FIG. 4 is a block diagram of a critical frame detector in accordance with the present invention.
With reference to FIG. 1, a block diagram of a prior art CDMA wireless system 100 is shown that illustrates a transmitter 101 at a base station and a receiver 102 at mobile unit. The input to a speech encoder 103 in transmitter 101 is a bit stream of PCM coded speech, which is sampled at, for example, an 8 KHz rate. Inasmuch as transmitter 101 is incorporated within a base station and wireless switch, which are connected to the Public Switched Telephone Network (PSTN) (not shown), the speech signal itself is derived from the analog-to-digital conversion of a user's speech inputted from a wired telephone set on the PSTN or a mobile set on a wireless network. Speech encoder 103 formats the PCM stream into 20 ms frames and compresses the input data using a variable rate CELP coding algorithm. During active speech periods, speech encoder 103 produces full rate frames. During silent periods, speech encoder produces ⅛ rate frames. During transition periods between the talking periods and the silent periods, speech encoder 103 produces ½ or ¼ rate frames. For every 20 ms PCM frame input, speech encoder 103 produces an encoded frame consisting of a set of output parameters. An encoded full rate frame includes the following parameters: the linear predicative coding (LPC) parameters; pitch lag (L) and pitch gain (b) parameters; and codebook gain (G) and codebook index (I) parameters.
The baseband coded frame is then converted into a radio frequency band signal by a channel encoder 104, which using well-documented CDMA technology (see, e.g., TIA IS-95B, Mobile Station—Base Station Compatibility Standard for Dual-Mode Wideband Spread Spectrum Cellular System), modulates the signal using an encryption code specifically assigned when the call was initiated. A power controller 105 controls the power output of channel encoder 104 in accordance with the rate of the frame being transmitted and the frame error rate statistics of the signal received by the receiver 102, which are returned to the base station via an uplink signal from the mobile unit to the base station. As the frame error rate (FER) increases, that FER information is returned to the base station and its power output is increased. The output signal of channel encoder 104 consists of a sequence of 20 ms frames, each frame being either a full rate frame or a sub-rate frame depending upon whether the input signal represents active speech, a silent period, or a transition period. Power controller 105 also adjusts the power output of channel encoder 104 in accordance with the rate of the frame being transmitted with the power output during a full rate frame being greater than the power output during a sub-rate frame.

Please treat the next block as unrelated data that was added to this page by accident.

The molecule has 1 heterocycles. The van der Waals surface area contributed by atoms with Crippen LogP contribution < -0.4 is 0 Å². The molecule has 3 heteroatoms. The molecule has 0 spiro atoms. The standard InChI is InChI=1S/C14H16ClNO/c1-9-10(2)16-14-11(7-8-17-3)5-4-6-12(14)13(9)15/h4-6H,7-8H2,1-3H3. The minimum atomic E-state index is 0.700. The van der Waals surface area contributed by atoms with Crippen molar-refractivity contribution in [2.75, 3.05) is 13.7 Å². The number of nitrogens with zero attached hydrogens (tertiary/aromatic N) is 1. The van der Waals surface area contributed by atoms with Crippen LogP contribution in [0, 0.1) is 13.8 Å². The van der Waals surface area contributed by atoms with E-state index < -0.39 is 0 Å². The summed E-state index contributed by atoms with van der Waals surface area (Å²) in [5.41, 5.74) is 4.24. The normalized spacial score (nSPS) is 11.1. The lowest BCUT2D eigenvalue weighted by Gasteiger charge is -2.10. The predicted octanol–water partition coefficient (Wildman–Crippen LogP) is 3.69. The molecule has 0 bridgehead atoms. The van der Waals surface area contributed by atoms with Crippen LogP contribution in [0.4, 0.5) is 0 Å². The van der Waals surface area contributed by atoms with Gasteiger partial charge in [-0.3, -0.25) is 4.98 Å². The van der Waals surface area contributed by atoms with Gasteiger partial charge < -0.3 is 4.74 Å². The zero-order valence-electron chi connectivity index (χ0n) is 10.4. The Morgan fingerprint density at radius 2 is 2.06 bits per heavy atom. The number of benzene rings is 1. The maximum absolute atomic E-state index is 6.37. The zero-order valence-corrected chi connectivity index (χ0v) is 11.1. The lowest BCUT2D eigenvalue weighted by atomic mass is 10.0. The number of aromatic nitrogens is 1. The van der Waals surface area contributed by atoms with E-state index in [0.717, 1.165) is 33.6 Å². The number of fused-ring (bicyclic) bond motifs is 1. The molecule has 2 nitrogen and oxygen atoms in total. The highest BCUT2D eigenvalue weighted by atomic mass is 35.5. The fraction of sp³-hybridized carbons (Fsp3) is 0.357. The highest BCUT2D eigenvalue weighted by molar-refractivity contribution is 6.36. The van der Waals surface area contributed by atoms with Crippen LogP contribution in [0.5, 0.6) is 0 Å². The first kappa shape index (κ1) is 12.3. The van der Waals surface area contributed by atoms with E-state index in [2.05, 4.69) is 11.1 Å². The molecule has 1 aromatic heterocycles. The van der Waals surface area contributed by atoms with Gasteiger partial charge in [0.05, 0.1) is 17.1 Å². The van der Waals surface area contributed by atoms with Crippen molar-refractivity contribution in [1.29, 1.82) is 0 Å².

The output of channel encoder 104 is transmitted via antenna 106 over the air to the mobile unit, which receives the sequential frames of compressed speech data via an antennal07. At receiver 102 in the mobile unit, a channel decoder 108 decrypts the encoded sequence of frames and demodulates the CDMA signal to a baseband sequence of parameters. Each frame of parameters is input to a speech decoder 109, which converts these parameters into a stream of PCM samples, which are decoded by digital-to-analog circuitry (not shown) into a speech signal that is audible to the user of the mobile unit.
Although not shown, it is readily apparent that the mobile unit also includes a transmitter including a speech encoder, a channel encoder and a power controller, for transmitting an uplink signal to a receiver in the base station. The latter thus also includes a receiver consisting of a channel decoder and speech decoder.
In this prior art system, when a receiver (in the mobile unit or the base station) determines that a frame is erased due to either not being received or as a result of a detected high error due to noise or interference, the decoder uses a Frame Masking Algorithm to extrapolate the current values of the received parameters from the corresponding parameters in a previous frame or frames. For example, for 13 k CDMA CELP coders, the current values of the linear predictive coding parameters (LPC) are determined by decaying the LCP of the previous frame, the decaying coefficient being a function of the number of consecutive erasure frames. The current value of the pitch lag (L) is repeated from the previous frame and the current value of the pitch gain (b) is determined from the pitch gain of the last frame. The current value of the codebook gain (G) is determined by subtracting an appropriate integer from the previous value of G and the codebook index (I) of the current frame is determined randomly.
In this prior art system, when the previous frame to an erased frame is a sub-rate frame, or when the parameters of the previous frame to an erased frame are largely different from the original parameters of the erased frame, a receiver in either the mobile unit or base station cannot extrapolate the parameter values of the erased frame from the previous frame with any degree of accuracy. The resultant speech signal is therefore poor, and may be inaudible to the receiving user.